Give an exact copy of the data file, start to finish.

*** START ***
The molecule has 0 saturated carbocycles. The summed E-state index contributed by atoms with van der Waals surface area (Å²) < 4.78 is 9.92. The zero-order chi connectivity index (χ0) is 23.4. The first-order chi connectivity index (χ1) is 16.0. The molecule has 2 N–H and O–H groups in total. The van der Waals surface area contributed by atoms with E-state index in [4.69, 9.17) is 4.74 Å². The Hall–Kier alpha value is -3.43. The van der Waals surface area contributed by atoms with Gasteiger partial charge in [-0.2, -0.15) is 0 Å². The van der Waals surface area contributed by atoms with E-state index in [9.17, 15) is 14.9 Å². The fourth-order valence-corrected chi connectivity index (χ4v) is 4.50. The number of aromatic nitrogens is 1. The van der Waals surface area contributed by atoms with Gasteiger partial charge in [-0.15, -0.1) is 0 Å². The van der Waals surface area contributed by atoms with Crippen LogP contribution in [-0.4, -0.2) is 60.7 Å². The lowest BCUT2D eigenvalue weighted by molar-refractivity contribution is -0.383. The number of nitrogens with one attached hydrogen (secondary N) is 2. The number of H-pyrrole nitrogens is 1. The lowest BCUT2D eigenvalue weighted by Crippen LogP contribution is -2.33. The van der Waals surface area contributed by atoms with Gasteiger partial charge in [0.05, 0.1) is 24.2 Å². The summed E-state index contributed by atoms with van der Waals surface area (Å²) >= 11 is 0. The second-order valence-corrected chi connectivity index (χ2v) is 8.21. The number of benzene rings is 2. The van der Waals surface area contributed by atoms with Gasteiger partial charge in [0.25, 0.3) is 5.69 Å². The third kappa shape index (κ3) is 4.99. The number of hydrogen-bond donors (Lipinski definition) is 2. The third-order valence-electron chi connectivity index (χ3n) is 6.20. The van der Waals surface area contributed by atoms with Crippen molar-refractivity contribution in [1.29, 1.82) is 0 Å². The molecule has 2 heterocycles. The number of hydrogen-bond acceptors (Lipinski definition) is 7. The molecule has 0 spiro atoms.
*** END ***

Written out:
The molecule has 0 saturated carbocycles. The summed E-state index contributed by atoms with van der Waals surface area (Å²) < 4.78 is 9.92. The zero-order chi connectivity index (χ0) is 23.4. The first-order chi connectivity index (χ1) is 16.0. The molecule has 2 N–H and O–H groups in total. The van der Waals surface area contributed by atoms with E-state index in [4.69, 9.17) is 4.74 Å². The Hall–Kier alpha value is -3.43. The van der Waals surface area contributed by atoms with Gasteiger partial charge in [-0.2, -0.15) is 0 Å². The van der Waals surface area contributed by atoms with E-state index in [9.17, 15) is 14.9 Å². The fourth-order valence-corrected chi connectivity index (χ4v) is 4.50. The number of aromatic nitrogens is 1. The van der Waals surface area contributed by atoms with Gasteiger partial charge in [-0.15, -0.1) is 0 Å². The van der Waals surface area contributed by atoms with Crippen LogP contribution in [-0.4, -0.2) is 60.7 Å². The lowest BCUT2D eigenvalue weighted by molar-refractivity contribution is -0.383. The number of nitrogens with one attached hydrogen (secondary N) is 2. The number of H-pyrrole nitrogens is 1. The lowest BCUT2D eigenvalue weighted by Crippen LogP contribution is -2.33. The van der Waals surface area contributed by atoms with Gasteiger partial charge in [0.05, 0.1) is 24.2 Å². The summed E-state index contributed by atoms with van der Waals surface area (Å²) >= 11 is 0. The second-order valence-corrected chi connectivity index (χ2v) is 8.21. The number of benzene rings is 2. The van der Waals surface area contributed by atoms with Gasteiger partial charge in [0.25, 0.3) is 5.69 Å². The third kappa shape index (κ3) is 4.99. The number of hydrogen-bond donors (Lipinski definition) is 2. The third-order valence-electron chi connectivity index (χ3n) is 6.20. The van der Waals surface area contributed by atoms with Crippen molar-refractivity contribution in [1.29, 1.82) is 0 Å². The molecule has 2 heterocycles. The number of hydrogen-bond acceptors (Lipinski definition) is 7. The molecule has 0 spiro atoms.